The first insurance product related to cybercrime was developed in 1997 and protected against the hacking of websites. Since then, things have gotten more complex. Today there are many more ways to cause harm through the Internet and the consequences are more wide-ranging, including expensive violations of state and federal privacy law, theft of trade secrets, and the total shutdown of a business as evidenced by the recent hacking into Sony Pictures’ network systems. Not only are large corporations like Sony Pictures, Home Depot, and Target vulnerable; small firms that conduct business through the Internet and store sensitive client information on networks are vulnerable, too, such as law firms that collect personal information about clients for billing purposes.

The following 10 tips will help you start an important conversation between your firm and Narver Insurance to craft a comprehensive cyber-liability insurance policy to protect the assets your company has worked hard for.

  1. Ask for retroactive coverage. Your firm needs to have coverage for a breach that occurred before you were aware it happened. Retroactive coverage insures prior unknown events that result in claims or expenses during the policy period. Think Target or Home Depot, neither of which knew that they were breached until many months after the event occurred. Retroactive coverage can be negotiated for one, two, five or 10-year periods and some insurers offer unlimited coverage. Be aware that some insurers do not offer this coverage.
  2. Review the limits and sublimit clauses in the policy to ensure that they are adequate for your firm’s needs. Pay attention especially to the limits for crisis management and regulatory action expenses such as fines for state and federal privacy act violations.
  3. Third Party coverage is essential. Does it include an Errors & Omissions section? The policy should have language stating that the Insurer shall pay for all losses incurred as a result of any alleged failure to protect confidential information in the care, custody, and control of your firm or of a third party to which your firm has provided confidential information. If your firm handles data for any other entities, make sure your liability to them is covered as well.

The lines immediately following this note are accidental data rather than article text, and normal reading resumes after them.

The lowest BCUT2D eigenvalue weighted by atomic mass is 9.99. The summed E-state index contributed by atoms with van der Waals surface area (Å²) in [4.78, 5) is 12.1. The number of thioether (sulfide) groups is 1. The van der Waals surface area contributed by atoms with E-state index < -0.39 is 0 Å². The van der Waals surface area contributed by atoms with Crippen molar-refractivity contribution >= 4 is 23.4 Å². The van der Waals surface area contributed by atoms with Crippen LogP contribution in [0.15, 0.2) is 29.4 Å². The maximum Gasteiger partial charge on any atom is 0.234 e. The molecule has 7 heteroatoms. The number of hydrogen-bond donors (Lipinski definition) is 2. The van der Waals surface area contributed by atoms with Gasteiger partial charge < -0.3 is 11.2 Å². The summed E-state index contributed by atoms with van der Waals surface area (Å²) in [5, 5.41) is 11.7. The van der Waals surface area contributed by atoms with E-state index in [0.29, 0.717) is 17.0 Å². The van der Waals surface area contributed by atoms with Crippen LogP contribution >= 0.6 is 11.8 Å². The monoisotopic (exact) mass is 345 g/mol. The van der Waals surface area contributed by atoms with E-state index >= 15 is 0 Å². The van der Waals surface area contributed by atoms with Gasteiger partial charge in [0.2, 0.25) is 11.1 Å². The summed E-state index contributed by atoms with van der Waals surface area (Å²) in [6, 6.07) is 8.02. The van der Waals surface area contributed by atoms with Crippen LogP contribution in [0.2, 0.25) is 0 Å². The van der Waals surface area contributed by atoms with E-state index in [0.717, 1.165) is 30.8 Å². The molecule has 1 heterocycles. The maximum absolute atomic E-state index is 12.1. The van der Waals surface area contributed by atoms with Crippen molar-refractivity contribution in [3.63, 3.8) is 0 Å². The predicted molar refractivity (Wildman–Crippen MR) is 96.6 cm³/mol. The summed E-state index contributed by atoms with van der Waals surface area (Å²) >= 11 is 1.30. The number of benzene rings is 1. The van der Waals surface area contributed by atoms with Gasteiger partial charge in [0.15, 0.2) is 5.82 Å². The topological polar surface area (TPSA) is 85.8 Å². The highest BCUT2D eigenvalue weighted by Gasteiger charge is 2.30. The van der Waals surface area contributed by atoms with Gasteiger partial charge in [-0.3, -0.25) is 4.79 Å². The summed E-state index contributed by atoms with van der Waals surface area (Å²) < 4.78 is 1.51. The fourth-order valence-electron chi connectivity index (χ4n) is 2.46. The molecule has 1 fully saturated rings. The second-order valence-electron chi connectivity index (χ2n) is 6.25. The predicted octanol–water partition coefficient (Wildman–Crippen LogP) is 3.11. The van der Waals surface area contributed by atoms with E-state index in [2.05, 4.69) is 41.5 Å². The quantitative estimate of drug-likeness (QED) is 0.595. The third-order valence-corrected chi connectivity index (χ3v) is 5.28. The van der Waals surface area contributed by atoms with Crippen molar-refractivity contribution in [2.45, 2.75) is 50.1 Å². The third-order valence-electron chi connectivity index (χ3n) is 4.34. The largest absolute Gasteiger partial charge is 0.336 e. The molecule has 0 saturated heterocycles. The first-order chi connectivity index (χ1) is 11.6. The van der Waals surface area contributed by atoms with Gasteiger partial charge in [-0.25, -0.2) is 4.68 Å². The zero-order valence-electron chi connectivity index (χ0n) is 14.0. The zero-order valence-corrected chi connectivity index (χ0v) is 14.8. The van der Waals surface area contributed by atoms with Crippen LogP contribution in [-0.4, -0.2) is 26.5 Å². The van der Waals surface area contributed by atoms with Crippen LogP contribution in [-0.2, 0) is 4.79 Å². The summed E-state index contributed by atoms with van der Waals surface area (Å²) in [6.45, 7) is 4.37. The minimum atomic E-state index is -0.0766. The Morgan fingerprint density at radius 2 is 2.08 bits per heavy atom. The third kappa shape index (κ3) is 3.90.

4. Know upfront and understand what exclusions Many policies deny coverage for un-encrypted laptops or mobile devices. Some have a “wild virus” exclusion that means coverage would apply only to a cyber-attack aimed specifically at your firm, as opposed to viruses circulating over the Internet that are “wild” and not directed at any particular entity – but that can still can damage your networks, leaving you liable for loss of data and breach of privacy.
  5. Have policy coverage language to include not only loss from a breach (or “hack”), but also due to destruction (intentional or accidental) and not just for the loss of data but for unauthorized access, acquisition, use, disclosure, or loss of confidential information.
  6. The policy should say that the Insurer will pay for the Insured’s expenses NOT arising out of a claim, but INSTEAD in response to an actual or alleged security breach.
  7. Examine your business loss policy. Is your coverage triggered by a complete shutdown of business operations, like Sony Pictures, or interruptions of business operations?
  8. Harmonize cyber insurance with your other indemnity agreements. At Narver, we want to make sure if you waive/cap your indemnity rights against vendors that the insurer does not deny you coverage. If you have a cloud vendor, pay particular attention to the indemnification clauses in their contracts; most refuse to indemnify.
  9. Synch your cyber insurance with your other insurance and vendor’s insurance policies. Narver will help you review your agreements with vendors and make sure your policy’s “other insurance clause” states that their policy will apply first.
  10. Negotiate liberal defense provisions. Are there “panel” and “consent” provisions requiring that your firm must use the insurance company’s pre-approved forensic consultants and defense counsel so that there are no misunderstandings of “prior consent”? Ask for policy language that the insurer consent should not be unreasonably withheld. If there is concern about payment rates of professional fees, negotiate that upfront.

If you approach your insurance needs with this type of broad understanding, Narver will be able to negotiate coverage that protects you and is reasonably priced. But don’t leave your company under-protected. With the growing threat of Internet crime, you can’t afford to operate with the wrong coverage.

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